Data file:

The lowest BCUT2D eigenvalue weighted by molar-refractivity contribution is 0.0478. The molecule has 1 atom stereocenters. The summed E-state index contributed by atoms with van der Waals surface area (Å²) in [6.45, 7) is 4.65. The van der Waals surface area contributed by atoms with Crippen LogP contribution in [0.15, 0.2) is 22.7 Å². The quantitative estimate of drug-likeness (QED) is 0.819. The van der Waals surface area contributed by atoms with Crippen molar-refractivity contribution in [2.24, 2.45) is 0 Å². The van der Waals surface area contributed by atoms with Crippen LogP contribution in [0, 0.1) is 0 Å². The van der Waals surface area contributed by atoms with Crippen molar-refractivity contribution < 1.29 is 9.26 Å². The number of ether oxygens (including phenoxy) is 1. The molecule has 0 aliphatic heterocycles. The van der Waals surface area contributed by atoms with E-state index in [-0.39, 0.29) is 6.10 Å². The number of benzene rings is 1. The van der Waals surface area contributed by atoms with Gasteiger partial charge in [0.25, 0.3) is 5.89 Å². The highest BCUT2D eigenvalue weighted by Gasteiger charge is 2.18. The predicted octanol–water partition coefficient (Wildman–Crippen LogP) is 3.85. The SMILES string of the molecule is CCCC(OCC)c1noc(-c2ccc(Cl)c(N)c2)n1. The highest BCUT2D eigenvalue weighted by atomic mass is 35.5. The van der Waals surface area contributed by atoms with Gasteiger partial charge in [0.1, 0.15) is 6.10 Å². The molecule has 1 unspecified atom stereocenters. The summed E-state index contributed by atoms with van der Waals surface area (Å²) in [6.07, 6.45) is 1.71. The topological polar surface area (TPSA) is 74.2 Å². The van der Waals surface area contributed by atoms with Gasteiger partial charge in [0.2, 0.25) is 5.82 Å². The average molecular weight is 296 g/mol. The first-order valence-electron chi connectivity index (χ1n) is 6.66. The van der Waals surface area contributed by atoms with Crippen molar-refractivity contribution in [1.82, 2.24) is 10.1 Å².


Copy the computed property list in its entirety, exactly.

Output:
The lowest BCUT2D eigenvalue weighted by molar-refractivity contribution is 0.0478. The molecule has 1 atom stereocenters. The summed E-state index contributed by atoms with van der Waals surface area (Å²) in [6.45, 7) is 4.65. The van der Waals surface area contributed by atoms with Crippen LogP contribution in [0.15, 0.2) is 22.7 Å². The quantitative estimate of drug-likeness (QED) is 0.819. The van der Waals surface area contributed by atoms with Crippen molar-refractivity contribution in [2.24, 2.45) is 0 Å². The van der Waals surface area contributed by atoms with Crippen LogP contribution in [0, 0.1) is 0 Å². The van der Waals surface area contributed by atoms with Crippen molar-refractivity contribution < 1.29 is 9.26 Å². The number of ether oxygens (including phenoxy) is 1. The molecule has 0 aliphatic heterocycles. The van der Waals surface area contributed by atoms with E-state index in [-0.39, 0.29) is 6.10 Å². The number of benzene rings is 1. The van der Waals surface area contributed by atoms with Gasteiger partial charge in [0.25, 0.3) is 5.89 Å². The highest BCUT2D eigenvalue weighted by Gasteiger charge is 2.18. The predicted octanol–water partition coefficient (Wildman–Crippen LogP) is 3.85. The SMILES string of the molecule is CCCC(OCC)c1noc(-c2ccc(Cl)c(N)c2)n1. The highest BCUT2D eigenvalue weighted by atomic mass is 35.5. The van der Waals surface area contributed by atoms with Gasteiger partial charge in [0.1, 0.15) is 6.10 Å². The molecule has 1 unspecified atom stereocenters. The summed E-state index contributed by atoms with van der Waals surface area (Å²) in [6.07, 6.45) is 1.71. The topological polar surface area (TPSA) is 74.2 Å². The van der Waals surface area contributed by atoms with Gasteiger partial charge in [0.2, 0.25) is 5.82 Å². The average molecular weight is 296 g/mol. The first-order valence-electron chi connectivity index (χ1n) is 6.66. The van der Waals surface area contributed by atoms with Crippen molar-refractivity contribution in [1.82, 2.24) is 10.1 Å².